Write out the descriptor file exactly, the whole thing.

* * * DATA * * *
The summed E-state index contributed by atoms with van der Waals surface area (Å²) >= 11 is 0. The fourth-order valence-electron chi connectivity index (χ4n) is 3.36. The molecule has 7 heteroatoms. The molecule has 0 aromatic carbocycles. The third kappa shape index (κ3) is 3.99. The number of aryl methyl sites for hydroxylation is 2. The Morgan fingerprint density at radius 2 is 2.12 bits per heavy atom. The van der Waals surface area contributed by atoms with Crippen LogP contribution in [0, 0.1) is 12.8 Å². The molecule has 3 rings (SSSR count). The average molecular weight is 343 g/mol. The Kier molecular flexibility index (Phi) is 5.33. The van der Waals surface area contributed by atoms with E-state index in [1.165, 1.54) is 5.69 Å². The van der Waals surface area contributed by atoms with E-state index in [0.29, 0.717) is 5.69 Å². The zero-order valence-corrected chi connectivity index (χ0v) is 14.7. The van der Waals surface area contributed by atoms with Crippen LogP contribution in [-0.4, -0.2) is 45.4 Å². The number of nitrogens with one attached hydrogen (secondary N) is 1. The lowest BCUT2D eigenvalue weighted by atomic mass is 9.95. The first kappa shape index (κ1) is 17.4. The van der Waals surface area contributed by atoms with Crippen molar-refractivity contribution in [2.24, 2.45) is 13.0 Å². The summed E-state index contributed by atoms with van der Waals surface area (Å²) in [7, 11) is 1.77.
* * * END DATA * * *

The summed E-state index contributed by atoms with van der Waals surface area (Å²) >= 11 is 0. The fourth-order valence-electron chi connectivity index (χ4n) is 3.36. The molecule has 7 heteroatoms. The molecule has 0 aromatic carbocycles. The third kappa shape index (κ3) is 3.99. The number of aryl methyl sites for hydroxylation is 2. The Morgan fingerprint density at radius 2 is 2.12 bits per heavy atom. The van der Waals surface area contributed by atoms with Crippen LogP contribution in [0, 0.1) is 12.8 Å². The molecule has 3 rings (SSSR count). The average molecular weight is 343 g/mol. The Kier molecular flexibility index (Phi) is 5.33. The van der Waals surface area contributed by atoms with E-state index in [1.165, 1.54) is 5.69 Å². The van der Waals surface area contributed by atoms with E-state index in [0.29, 0.717) is 5.69 Å². The zero-order valence-corrected chi connectivity index (χ0v) is 14.7. The van der Waals surface area contributed by atoms with Crippen LogP contribution in [-0.4, -0.2) is 45.4 Å². The number of nitrogens with one attached hydrogen (secondary N) is 1. The lowest BCUT2D eigenvalue weighted by atomic mass is 9.95. The first kappa shape index (κ1) is 17.4. The van der Waals surface area contributed by atoms with Crippen molar-refractivity contribution in [2.24, 2.45) is 13.0 Å². The summed E-state index contributed by atoms with van der Waals surface area (Å²) in [7, 11) is 1.77.